Deeper than a dream, more than a victory. Unforgettable, invincible. Greatest of the great; the rebirth of a nation. The 29th of October, Republic Day, marks a milestone in the history of the Turkish nation. It causes us to reflect on how the Republic was built step-by-step, through the efforts of Mustafa Kemal Atatürk and the valiant Turkish soldiers, like a towering structure built up from nothing.
Just before the foundation of the Turkish Republic, the Ottoman Empire had gone through many wars, which had left destruction behind. But some brave and open-minded politicians and soldiers, and also the citizens who backed them, knew that the collapse of an empire that had lasted more than six hundred years would not be the end of a nation’s existence.
The act that would save the land and maintain the existence of the nation was the Turkish War of Independence, to which the entire nation, both men and women, contributed, because they held liberty in high esteem.
The days were dark, the chances were limited, and the enemies were strong. But the hope and determination of the Turkish people were stronger. They thought about death, but not about giving up, and eventually, against all odds, victory followed upon victory. The formation of Turkish Republic was an epic, written by people who had no fear of death.
Our war of liberation came to an end with glory. The cooperation of the citizenry and the bravery of the army brought democracy and freedom to the Turkish nation. In 1920, the Grand National Assembly of Turkey was established. This was a preparatory step toward the declaration of a new system: a republic. On October 29, 1923, Turkey became the Turkish Republic, and finally this most democratic and worthy title was bestowed on the nation, earned by the great efforts of its citizens.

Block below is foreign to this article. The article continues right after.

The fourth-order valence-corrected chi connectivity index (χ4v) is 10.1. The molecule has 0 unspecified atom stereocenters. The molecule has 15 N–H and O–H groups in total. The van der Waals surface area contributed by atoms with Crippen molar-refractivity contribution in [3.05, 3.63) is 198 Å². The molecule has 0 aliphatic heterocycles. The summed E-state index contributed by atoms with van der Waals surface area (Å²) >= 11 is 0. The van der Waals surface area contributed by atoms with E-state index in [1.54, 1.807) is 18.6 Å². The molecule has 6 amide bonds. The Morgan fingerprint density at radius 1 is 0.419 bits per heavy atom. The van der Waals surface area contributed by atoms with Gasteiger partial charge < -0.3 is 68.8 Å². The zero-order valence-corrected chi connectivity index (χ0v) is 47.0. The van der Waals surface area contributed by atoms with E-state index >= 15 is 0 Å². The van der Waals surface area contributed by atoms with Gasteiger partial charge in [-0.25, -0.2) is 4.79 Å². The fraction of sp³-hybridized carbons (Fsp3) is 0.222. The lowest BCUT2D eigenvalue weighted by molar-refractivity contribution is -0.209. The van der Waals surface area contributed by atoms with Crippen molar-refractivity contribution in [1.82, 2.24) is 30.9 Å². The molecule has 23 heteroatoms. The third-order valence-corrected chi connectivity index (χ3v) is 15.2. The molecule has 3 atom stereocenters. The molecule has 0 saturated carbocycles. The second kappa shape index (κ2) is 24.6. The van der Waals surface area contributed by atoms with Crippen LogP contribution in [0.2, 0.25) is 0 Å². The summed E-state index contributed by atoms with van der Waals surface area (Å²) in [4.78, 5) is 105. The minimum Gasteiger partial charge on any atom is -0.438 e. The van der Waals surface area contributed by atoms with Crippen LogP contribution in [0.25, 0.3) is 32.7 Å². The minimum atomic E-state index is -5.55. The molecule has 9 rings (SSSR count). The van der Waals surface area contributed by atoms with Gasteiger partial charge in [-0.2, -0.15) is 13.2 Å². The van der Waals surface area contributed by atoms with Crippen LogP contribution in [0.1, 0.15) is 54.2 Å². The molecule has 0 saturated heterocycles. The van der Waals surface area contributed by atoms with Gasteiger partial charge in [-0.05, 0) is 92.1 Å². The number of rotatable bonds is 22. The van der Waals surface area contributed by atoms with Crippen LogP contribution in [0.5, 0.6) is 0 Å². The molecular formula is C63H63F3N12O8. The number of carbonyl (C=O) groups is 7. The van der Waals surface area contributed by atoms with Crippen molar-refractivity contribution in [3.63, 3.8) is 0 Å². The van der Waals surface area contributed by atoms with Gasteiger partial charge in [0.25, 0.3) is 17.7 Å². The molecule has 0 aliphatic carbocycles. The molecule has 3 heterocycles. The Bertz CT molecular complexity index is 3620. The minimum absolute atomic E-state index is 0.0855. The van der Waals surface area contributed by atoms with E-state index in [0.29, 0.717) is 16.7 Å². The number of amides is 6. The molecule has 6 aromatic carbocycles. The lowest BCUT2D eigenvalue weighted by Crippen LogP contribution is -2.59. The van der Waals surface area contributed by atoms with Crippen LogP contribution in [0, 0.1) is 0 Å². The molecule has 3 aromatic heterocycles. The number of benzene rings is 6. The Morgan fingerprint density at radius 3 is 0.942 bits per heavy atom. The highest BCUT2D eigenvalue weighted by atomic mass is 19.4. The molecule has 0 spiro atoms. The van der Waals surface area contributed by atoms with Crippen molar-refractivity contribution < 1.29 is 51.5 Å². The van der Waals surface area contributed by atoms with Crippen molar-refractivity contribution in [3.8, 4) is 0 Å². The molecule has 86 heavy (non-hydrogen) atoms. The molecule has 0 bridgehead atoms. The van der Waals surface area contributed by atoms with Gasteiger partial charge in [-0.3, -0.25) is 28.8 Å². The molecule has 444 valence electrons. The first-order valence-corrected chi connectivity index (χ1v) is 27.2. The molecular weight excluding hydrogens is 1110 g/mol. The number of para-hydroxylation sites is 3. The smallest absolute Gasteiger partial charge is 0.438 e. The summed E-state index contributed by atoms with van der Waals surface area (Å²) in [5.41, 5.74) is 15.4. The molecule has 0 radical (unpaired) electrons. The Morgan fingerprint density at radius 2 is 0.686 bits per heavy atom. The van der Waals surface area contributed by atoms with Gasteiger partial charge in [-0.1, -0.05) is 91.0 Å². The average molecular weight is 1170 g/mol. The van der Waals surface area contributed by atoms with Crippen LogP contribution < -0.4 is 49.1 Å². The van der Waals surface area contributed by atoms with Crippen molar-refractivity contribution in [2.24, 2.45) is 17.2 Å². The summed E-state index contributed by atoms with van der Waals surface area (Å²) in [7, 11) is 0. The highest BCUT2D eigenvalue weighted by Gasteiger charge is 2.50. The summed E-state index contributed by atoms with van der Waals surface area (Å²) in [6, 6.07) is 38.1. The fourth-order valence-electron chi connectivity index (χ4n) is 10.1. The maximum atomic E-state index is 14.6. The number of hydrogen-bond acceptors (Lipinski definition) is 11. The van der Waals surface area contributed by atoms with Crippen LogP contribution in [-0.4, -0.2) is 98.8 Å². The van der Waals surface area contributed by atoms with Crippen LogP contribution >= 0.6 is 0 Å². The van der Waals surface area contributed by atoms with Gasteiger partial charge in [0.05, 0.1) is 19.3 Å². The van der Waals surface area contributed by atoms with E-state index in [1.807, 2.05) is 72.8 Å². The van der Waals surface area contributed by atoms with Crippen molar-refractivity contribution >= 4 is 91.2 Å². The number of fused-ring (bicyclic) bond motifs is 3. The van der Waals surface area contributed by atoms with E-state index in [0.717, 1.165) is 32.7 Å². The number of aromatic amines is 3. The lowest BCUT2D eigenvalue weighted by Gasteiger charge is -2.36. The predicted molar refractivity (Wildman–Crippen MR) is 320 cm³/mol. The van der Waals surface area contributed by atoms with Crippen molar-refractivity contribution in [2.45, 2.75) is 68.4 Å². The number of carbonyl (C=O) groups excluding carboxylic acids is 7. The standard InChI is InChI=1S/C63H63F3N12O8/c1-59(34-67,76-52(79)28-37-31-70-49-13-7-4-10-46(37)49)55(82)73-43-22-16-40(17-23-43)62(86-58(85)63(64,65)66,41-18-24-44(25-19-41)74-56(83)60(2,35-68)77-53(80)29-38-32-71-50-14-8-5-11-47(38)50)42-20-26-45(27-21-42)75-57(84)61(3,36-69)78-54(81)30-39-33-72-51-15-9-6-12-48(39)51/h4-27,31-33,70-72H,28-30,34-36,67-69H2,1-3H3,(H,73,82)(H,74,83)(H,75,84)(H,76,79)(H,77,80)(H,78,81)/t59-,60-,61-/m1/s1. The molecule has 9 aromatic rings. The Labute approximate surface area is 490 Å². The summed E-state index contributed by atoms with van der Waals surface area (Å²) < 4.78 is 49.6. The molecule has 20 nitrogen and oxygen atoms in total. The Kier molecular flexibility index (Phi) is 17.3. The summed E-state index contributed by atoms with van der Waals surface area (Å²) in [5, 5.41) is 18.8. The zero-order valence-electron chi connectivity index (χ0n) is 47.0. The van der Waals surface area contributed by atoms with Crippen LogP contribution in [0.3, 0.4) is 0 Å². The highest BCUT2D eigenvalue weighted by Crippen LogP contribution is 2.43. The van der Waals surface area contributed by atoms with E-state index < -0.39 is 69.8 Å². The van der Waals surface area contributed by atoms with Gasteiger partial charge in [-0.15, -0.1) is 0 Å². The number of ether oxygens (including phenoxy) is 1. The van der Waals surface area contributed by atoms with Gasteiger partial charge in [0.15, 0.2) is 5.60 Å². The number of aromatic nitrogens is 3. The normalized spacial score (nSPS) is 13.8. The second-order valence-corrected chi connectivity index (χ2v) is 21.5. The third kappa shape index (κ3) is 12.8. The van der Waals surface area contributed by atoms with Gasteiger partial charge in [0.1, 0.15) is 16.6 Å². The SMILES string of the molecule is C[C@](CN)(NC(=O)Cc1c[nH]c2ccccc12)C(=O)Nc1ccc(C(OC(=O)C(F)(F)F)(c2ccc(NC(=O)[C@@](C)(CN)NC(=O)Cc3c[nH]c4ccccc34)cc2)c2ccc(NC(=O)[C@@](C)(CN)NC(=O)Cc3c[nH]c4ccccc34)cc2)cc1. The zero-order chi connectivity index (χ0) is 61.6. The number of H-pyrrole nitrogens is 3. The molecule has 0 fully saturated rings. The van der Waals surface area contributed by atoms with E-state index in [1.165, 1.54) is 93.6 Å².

Incredible events followed the declaration of the Turkish Republic. This was the very first, and the greatest, innovation by Atatürk, implemented as soon as the War of Independence ended. Turkey was to become a democracy. With the establishment of the Republic and the following revolutions, we realized our common values, the things that made us a nation. Since the declaration of the Republic, we have become more independent and more spirited. We are more like ourselves.
Political, social, judicial and cultural reforms took place. Religious and reactionary institutions and practices were replaced by modern ones, such as contemporary education, a new calendar and new dress codes, the separation of religion and state affairs, and equality between women and men.
Mustafa Kemal Atatürk, the founder and the first president of the Turkish Republic – in other words, modern Turkey – was not only a great leader but also a source of inspiration and a great soldier. Even under adverse circumstances, he did his best to encourage his soldiers and improve society so that it attained the attributes of the modern world.
As the youth of Turkey and as citizens who live under the roof of the Turkish Republic, we should have a mission: to protect our country from any and all threats and keep it strong forever. We should never forget about the ordeals of the past, and we should realize the significance of today’s conditions. We should remember, admire and honor our great ancestors, who provided an honorable pathway of life for us, and who saved our nation from perishing.
The 29th of October, Republic Day, was a reminder for us of Atatürk’s and his soldiers’ victories. We celebrate this day as the birthday
of the country, of the Turkish Republic. As we have for 94 years, we should celebrate this great gift given to us by our ancestors. We should decorate our homes, our streets. We should hold the Turkish flag high, higher than ever before. Every year, we should appreciate the Republic more.
I want to end my words with a quote from Atatürk: “How happy it is to say that I am a Turk!”